which focuses on the non-I.I.D. setting but is restricted to using toy datasets for classification tasks, like CIFAR-10, and differs in its implementation details.

Domain Adaptation:

Domain adaptation aims to tackle data inconsistencies among different domains, or between training data and unknown data. In its simplest form, fine-tuning, also known as transfer learning

[shin2016deep], can help to adapt a pre-trained model to a particular target domain. More recent approaches for DA typically involve some form of adversarial learning to introduce a specific loss that can minimize the feature-level differences among different domains [kamnitsas2017unsupervised] or through gradient back-propagation using adversarial training [ganin2015unsupervised, ganin2016domain]

. An alternative approach is coming from the “image translation” field where generative adversarial networks (GAN) are utilized to translate the image of one domain to mimic another domain. An important part of these approaches is the application of some form of cycle-consistency which is essential to train on un-paired data

[isola2017image, zhu2017unpaired, zhang2018task] The common concept of adversarial training suggests that the gradients from external constraints will help balance various domains and change the model’s feature representations.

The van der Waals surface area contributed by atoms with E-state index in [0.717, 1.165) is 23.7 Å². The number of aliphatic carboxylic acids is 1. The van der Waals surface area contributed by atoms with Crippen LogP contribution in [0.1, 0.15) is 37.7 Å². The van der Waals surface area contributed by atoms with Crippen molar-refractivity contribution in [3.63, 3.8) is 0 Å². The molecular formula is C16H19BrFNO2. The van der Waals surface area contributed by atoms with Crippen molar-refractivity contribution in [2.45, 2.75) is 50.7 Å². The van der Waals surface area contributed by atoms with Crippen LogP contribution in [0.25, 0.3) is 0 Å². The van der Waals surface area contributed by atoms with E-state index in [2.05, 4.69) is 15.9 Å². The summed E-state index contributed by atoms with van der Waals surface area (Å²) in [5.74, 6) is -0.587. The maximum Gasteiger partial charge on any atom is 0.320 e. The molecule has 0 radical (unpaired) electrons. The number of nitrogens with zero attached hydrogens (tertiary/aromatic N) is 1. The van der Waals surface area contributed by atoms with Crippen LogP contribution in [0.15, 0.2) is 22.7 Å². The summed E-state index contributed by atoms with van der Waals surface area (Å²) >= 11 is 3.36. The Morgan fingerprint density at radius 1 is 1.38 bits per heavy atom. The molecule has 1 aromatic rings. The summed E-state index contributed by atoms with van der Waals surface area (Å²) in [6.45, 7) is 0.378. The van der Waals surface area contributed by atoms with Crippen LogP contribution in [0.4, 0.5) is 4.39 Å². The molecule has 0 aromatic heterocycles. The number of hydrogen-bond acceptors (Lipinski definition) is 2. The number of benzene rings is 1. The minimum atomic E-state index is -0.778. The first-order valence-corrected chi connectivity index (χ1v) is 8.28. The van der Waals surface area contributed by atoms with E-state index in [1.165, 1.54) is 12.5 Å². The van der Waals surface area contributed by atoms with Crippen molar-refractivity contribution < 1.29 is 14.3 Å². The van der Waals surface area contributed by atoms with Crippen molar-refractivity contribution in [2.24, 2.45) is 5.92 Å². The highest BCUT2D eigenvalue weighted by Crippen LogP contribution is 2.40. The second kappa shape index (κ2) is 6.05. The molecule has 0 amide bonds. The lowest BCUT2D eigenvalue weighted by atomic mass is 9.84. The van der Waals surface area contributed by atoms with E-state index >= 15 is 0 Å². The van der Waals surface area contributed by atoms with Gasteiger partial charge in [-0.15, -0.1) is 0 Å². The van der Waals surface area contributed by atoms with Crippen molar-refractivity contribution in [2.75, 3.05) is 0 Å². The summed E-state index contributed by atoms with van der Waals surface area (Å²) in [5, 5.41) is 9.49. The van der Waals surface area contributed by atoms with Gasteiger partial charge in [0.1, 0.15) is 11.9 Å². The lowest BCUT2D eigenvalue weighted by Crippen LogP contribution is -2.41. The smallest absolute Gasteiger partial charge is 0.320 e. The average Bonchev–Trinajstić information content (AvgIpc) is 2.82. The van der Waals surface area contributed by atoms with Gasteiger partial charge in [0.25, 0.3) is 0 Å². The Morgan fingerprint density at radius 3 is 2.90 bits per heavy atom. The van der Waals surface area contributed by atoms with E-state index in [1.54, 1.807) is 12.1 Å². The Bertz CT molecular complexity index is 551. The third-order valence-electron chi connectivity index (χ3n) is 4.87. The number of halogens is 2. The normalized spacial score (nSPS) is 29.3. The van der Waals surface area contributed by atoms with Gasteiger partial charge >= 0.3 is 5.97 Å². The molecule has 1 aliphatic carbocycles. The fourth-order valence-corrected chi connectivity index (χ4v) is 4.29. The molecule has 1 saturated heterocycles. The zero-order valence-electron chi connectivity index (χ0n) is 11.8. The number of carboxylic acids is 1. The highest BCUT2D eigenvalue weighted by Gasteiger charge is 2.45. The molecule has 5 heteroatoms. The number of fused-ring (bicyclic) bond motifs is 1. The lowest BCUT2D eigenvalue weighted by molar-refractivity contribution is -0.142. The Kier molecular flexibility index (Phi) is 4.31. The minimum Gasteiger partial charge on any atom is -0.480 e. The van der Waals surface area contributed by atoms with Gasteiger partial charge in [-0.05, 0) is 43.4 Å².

Our proposed approach here is similar in that we will ultimately adapt the model’s internal feature representations through the selection of an adapted sub-network of the trained supernet, but without the need to use computationally expensive adversarial learning schemes. Our contributions can be summarized as follows:

  1. We show that we can successfully train models through federated learning with comparable or better performance to models trained on centrally hosted data.

  2. We extent federated learning by introducing an AutoML approach for supernet model training.

  3. We show that finding an optimal path through the supernet can act as a form of local domain adaptation and bring performance gains for each individual client.

2 Method